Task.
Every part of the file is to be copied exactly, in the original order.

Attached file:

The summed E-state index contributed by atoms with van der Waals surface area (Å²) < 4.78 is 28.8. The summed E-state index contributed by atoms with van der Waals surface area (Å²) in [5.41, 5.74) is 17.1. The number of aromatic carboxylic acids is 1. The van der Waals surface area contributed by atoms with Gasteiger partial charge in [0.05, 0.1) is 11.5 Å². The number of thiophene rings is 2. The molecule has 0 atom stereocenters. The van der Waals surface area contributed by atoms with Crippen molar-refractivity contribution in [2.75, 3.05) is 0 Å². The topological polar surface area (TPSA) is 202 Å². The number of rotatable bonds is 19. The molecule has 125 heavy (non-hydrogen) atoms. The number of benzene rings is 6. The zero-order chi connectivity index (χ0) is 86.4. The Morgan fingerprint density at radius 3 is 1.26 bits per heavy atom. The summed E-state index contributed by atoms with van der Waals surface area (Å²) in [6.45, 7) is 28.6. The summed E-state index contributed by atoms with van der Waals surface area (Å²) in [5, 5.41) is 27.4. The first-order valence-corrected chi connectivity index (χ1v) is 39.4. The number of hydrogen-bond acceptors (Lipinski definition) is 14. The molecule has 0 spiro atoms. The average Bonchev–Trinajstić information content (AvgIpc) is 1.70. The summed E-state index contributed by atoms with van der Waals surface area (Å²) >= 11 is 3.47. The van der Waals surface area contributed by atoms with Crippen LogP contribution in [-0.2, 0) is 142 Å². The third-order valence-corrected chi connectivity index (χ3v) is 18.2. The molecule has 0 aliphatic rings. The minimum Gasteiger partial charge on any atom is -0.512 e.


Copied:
The summed E-state index contributed by atoms with van der Waals surface area (Å²) < 4.78 is 28.8. The summed E-state index contributed by atoms with van der Waals surface area (Å²) in [5.41, 5.74) is 17.1. The number of aromatic carboxylic acids is 1. The van der Waals surface area contributed by atoms with Gasteiger partial charge in [0.05, 0.1) is 11.5 Å². The number of thiophene rings is 2. The molecule has 0 atom stereocenters. The van der Waals surface area contributed by atoms with Crippen molar-refractivity contribution in [2.75, 3.05) is 0 Å². The topological polar surface area (TPSA) is 202 Å². The number of rotatable bonds is 19. The molecule has 125 heavy (non-hydrogen) atoms. The number of benzene rings is 6. The zero-order chi connectivity index (χ0) is 86.4. The Morgan fingerprint density at radius 3 is 1.26 bits per heavy atom. The summed E-state index contributed by atoms with van der Waals surface area (Å²) in [6.45, 7) is 28.6. The summed E-state index contributed by atoms with van der Waals surface area (Å²) in [5, 5.41) is 27.4. The first-order valence-corrected chi connectivity index (χ1v) is 39.4. The number of hydrogen-bond acceptors (Lipinski definition) is 14. The molecule has 0 spiro atoms. The average Bonchev–Trinajstić information content (AvgIpc) is 1.70. The summed E-state index contributed by atoms with van der Waals surface area (Å²) >= 11 is 3.47. The van der Waals surface area contributed by atoms with Crippen LogP contribution in [-0.2, 0) is 142 Å². The third-order valence-corrected chi connectivity index (χ3v) is 18.2. The molecule has 0 aliphatic rings. The minimum Gasteiger partial charge on any atom is -0.512 e.